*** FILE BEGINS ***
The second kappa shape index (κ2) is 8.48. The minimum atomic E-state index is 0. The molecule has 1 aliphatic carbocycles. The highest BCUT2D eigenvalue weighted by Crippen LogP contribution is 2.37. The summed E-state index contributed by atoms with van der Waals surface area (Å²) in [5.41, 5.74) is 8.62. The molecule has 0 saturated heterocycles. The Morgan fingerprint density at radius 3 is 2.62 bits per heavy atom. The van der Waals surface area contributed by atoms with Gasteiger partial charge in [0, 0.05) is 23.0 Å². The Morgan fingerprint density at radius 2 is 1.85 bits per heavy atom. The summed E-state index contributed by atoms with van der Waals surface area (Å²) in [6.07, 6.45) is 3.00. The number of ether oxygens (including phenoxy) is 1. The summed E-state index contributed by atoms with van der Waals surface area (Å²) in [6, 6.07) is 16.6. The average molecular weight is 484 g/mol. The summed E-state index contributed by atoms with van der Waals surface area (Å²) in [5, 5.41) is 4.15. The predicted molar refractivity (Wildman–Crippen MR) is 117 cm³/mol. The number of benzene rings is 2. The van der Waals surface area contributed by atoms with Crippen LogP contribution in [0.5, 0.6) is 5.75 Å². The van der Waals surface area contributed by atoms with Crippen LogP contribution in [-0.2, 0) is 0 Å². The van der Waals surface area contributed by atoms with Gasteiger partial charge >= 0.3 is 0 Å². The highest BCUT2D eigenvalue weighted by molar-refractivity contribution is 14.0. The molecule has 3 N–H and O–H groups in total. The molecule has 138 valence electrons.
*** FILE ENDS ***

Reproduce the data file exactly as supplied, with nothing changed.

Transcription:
The second kappa shape index (κ2) is 8.48. The minimum atomic E-state index is 0. The molecule has 1 aliphatic carbocycles. The highest BCUT2D eigenvalue weighted by Crippen LogP contribution is 2.37. The summed E-state index contributed by atoms with van der Waals surface area (Å²) in [5.41, 5.74) is 8.62. The molecule has 0 saturated heterocycles. The Morgan fingerprint density at radius 3 is 2.62 bits per heavy atom. The van der Waals surface area contributed by atoms with Gasteiger partial charge in [0, 0.05) is 23.0 Å². The Morgan fingerprint density at radius 2 is 1.85 bits per heavy atom. The summed E-state index contributed by atoms with van der Waals surface area (Å²) in [6.07, 6.45) is 3.00. The number of ether oxygens (including phenoxy) is 1. The summed E-state index contributed by atoms with van der Waals surface area (Å²) in [6, 6.07) is 16.6. The average molecular weight is 484 g/mol. The summed E-state index contributed by atoms with van der Waals surface area (Å²) in [5, 5.41) is 4.15. The predicted molar refractivity (Wildman–Crippen MR) is 117 cm³/mol. The number of benzene rings is 2. The van der Waals surface area contributed by atoms with Crippen LogP contribution in [0.5, 0.6) is 5.75 Å². The van der Waals surface area contributed by atoms with Crippen LogP contribution in [-0.2, 0) is 0 Å². The van der Waals surface area contributed by atoms with Gasteiger partial charge >= 0.3 is 0 Å². The highest BCUT2D eigenvalue weighted by molar-refractivity contribution is 14.0. The molecule has 3 N–H and O–H groups in total. The molecule has 138 valence electrons.